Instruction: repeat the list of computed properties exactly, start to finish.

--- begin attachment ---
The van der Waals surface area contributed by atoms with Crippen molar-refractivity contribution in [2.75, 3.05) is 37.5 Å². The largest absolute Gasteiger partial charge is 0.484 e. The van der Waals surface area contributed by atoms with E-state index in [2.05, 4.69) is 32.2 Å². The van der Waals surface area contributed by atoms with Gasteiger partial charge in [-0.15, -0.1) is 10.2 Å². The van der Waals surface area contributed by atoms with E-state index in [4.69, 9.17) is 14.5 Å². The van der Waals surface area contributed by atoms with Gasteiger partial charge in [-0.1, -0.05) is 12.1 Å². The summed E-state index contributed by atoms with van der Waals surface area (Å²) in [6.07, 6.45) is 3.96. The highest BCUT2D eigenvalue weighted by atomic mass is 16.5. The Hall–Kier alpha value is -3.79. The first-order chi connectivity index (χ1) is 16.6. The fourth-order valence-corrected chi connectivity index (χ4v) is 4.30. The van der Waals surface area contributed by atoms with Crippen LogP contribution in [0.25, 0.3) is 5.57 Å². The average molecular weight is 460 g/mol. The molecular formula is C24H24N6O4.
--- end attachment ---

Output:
The van der Waals surface area contributed by atoms with Crippen molar-refractivity contribution in [2.75, 3.05) is 37.5 Å². The largest absolute Gasteiger partial charge is 0.484 e. The van der Waals surface area contributed by atoms with E-state index in [2.05, 4.69) is 32.2 Å². The van der Waals surface area contributed by atoms with Gasteiger partial charge in [-0.15, -0.1) is 10.2 Å². The van der Waals surface area contributed by atoms with E-state index in [4.69, 9.17) is 14.5 Å². The van der Waals surface area contributed by atoms with Gasteiger partial charge in [-0.1, -0.05) is 12.1 Å². The summed E-state index contributed by atoms with van der Waals surface area (Å²) in [6.07, 6.45) is 3.96. The highest BCUT2D eigenvalue weighted by atomic mass is 16.5. The Hall–Kier alpha value is -3.79. The first-order chi connectivity index (χ1) is 16.6. The fourth-order valence-corrected chi connectivity index (χ4v) is 4.30. The van der Waals surface area contributed by atoms with Crippen LogP contribution in [0.25, 0.3) is 5.57 Å². The average molecular weight is 460 g/mol. The molecular formula is C24H24N6O4.